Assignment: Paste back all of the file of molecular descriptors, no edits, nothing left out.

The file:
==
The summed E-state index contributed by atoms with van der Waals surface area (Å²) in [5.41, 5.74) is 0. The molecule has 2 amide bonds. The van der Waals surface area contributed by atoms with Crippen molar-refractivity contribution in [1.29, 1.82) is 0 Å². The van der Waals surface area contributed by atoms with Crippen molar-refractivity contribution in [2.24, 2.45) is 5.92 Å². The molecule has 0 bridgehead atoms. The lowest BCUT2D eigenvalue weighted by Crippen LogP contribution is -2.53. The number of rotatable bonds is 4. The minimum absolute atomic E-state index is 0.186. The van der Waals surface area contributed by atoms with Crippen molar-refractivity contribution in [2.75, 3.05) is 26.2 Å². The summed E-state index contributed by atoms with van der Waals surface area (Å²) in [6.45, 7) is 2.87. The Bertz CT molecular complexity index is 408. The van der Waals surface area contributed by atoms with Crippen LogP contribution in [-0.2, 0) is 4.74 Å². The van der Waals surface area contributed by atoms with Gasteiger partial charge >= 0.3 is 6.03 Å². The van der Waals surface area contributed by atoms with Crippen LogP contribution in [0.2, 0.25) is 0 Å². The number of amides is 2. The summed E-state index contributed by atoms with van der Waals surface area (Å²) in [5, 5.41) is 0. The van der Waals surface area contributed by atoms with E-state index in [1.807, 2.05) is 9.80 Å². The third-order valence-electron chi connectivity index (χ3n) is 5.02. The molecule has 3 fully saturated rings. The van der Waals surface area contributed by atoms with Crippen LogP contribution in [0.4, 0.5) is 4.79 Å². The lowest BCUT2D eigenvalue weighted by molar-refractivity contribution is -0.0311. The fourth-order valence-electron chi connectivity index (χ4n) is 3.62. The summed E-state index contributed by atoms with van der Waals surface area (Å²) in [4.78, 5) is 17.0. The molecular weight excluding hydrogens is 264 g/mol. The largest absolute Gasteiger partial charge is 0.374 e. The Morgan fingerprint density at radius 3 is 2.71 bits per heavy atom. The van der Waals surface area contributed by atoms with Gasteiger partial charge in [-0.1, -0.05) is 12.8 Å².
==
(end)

The summed E-state index contributed by atoms with van der Waals surface area (Å²) in [5.41, 5.74) is 0. The molecule has 2 amide bonds. The van der Waals surface area contributed by atoms with Crippen molar-refractivity contribution in [1.29, 1.82) is 0 Å². The van der Waals surface area contributed by atoms with Crippen molar-refractivity contribution in [2.24, 2.45) is 5.92 Å². The molecule has 0 bridgehead atoms. The lowest BCUT2D eigenvalue weighted by Crippen LogP contribution is -2.53. The number of rotatable bonds is 4. The minimum absolute atomic E-state index is 0.186. The van der Waals surface area contributed by atoms with Crippen molar-refractivity contribution in [2.75, 3.05) is 26.2 Å². The summed E-state index contributed by atoms with van der Waals surface area (Å²) in [6.45, 7) is 2.87. The Bertz CT molecular complexity index is 408. The van der Waals surface area contributed by atoms with Crippen LogP contribution in [-0.2, 0) is 4.74 Å². The van der Waals surface area contributed by atoms with Gasteiger partial charge >= 0.3 is 6.03 Å². The van der Waals surface area contributed by atoms with Crippen LogP contribution in [0.2, 0.25) is 0 Å². The number of amides is 2. The summed E-state index contributed by atoms with van der Waals surface area (Å²) in [5, 5.41) is 0. The van der Waals surface area contributed by atoms with E-state index in [1.807, 2.05) is 9.80 Å². The third-order valence-electron chi connectivity index (χ3n) is 5.02. The molecule has 3 fully saturated rings. The van der Waals surface area contributed by atoms with Crippen LogP contribution in [0.4, 0.5) is 4.79 Å². The lowest BCUT2D eigenvalue weighted by molar-refractivity contribution is -0.0311. The fourth-order valence-electron chi connectivity index (χ4n) is 3.62. The summed E-state index contributed by atoms with van der Waals surface area (Å²) in [4.78, 5) is 17.0. The molecular weight excluding hydrogens is 264 g/mol. The largest absolute Gasteiger partial charge is 0.374 e. The Morgan fingerprint density at radius 3 is 2.71 bits per heavy atom. The van der Waals surface area contributed by atoms with Gasteiger partial charge in [-0.1, -0.05) is 12.8 Å².